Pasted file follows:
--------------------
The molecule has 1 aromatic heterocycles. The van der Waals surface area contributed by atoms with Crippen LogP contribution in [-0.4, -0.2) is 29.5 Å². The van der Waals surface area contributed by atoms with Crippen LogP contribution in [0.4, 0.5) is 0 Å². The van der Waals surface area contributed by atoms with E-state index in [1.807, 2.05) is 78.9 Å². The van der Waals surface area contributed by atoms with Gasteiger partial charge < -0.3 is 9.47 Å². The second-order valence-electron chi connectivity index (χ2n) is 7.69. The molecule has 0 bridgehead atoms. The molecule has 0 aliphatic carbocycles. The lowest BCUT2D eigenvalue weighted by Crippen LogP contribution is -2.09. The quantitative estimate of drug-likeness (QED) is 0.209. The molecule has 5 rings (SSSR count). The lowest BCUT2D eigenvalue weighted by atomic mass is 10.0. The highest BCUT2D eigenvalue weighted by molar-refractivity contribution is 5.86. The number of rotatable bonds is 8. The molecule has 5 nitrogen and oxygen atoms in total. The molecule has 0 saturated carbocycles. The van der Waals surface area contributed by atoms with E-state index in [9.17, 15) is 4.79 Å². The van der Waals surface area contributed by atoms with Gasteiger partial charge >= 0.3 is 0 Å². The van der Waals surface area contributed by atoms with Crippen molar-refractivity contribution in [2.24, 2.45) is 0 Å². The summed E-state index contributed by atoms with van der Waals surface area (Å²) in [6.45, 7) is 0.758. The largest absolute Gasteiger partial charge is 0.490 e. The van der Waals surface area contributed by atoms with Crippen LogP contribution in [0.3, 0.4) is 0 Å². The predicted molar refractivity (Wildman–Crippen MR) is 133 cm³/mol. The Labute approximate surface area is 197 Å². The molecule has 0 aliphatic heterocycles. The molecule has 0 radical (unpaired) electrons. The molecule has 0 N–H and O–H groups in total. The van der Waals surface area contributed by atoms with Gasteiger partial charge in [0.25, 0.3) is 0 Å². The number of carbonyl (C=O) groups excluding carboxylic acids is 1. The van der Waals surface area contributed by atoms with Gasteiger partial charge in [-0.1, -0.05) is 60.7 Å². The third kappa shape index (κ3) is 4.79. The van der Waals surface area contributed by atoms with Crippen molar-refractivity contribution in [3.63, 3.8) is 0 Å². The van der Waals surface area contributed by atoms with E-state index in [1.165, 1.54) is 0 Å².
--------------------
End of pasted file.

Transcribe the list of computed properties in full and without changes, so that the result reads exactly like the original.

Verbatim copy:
The molecule has 1 aromatic heterocycles. The van der Waals surface area contributed by atoms with Crippen LogP contribution in [-0.4, -0.2) is 29.5 Å². The van der Waals surface area contributed by atoms with Crippen LogP contribution in [0.4, 0.5) is 0 Å². The van der Waals surface area contributed by atoms with E-state index in [1.807, 2.05) is 78.9 Å². The van der Waals surface area contributed by atoms with Gasteiger partial charge < -0.3 is 9.47 Å². The second-order valence-electron chi connectivity index (χ2n) is 7.69. The molecule has 0 bridgehead atoms. The molecule has 0 aliphatic carbocycles. The lowest BCUT2D eigenvalue weighted by Crippen LogP contribution is -2.09. The quantitative estimate of drug-likeness (QED) is 0.209. The molecule has 5 rings (SSSR count). The lowest BCUT2D eigenvalue weighted by atomic mass is 10.0. The highest BCUT2D eigenvalue weighted by molar-refractivity contribution is 5.86. The number of rotatable bonds is 8. The molecule has 5 nitrogen and oxygen atoms in total. The molecule has 0 saturated carbocycles. The van der Waals surface area contributed by atoms with E-state index in [9.17, 15) is 4.79 Å². The van der Waals surface area contributed by atoms with Gasteiger partial charge >= 0.3 is 0 Å². The van der Waals surface area contributed by atoms with Crippen molar-refractivity contribution in [2.24, 2.45) is 0 Å². The summed E-state index contributed by atoms with van der Waals surface area (Å²) in [6.45, 7) is 0.758. The largest absolute Gasteiger partial charge is 0.490 e. The van der Waals surface area contributed by atoms with Crippen LogP contribution in [0.3, 0.4) is 0 Å². The predicted molar refractivity (Wildman–Crippen MR) is 133 cm³/mol. The Labute approximate surface area is 197 Å². The molecule has 0 aliphatic heterocycles. The molecule has 0 radical (unpaired) electrons. The molecule has 0 N–H and O–H groups in total. The van der Waals surface area contributed by atoms with Gasteiger partial charge in [0.25, 0.3) is 0 Å². The number of carbonyl (C=O) groups excluding carboxylic acids is 1. The van der Waals surface area contributed by atoms with Gasteiger partial charge in [-0.1, -0.05) is 60.7 Å². The third kappa shape index (κ3) is 4.79. The van der Waals surface area contributed by atoms with Crippen molar-refractivity contribution in [3.63, 3.8) is 0 Å². The van der Waals surface area contributed by atoms with E-state index in [1.165, 1.54) is 0 Å².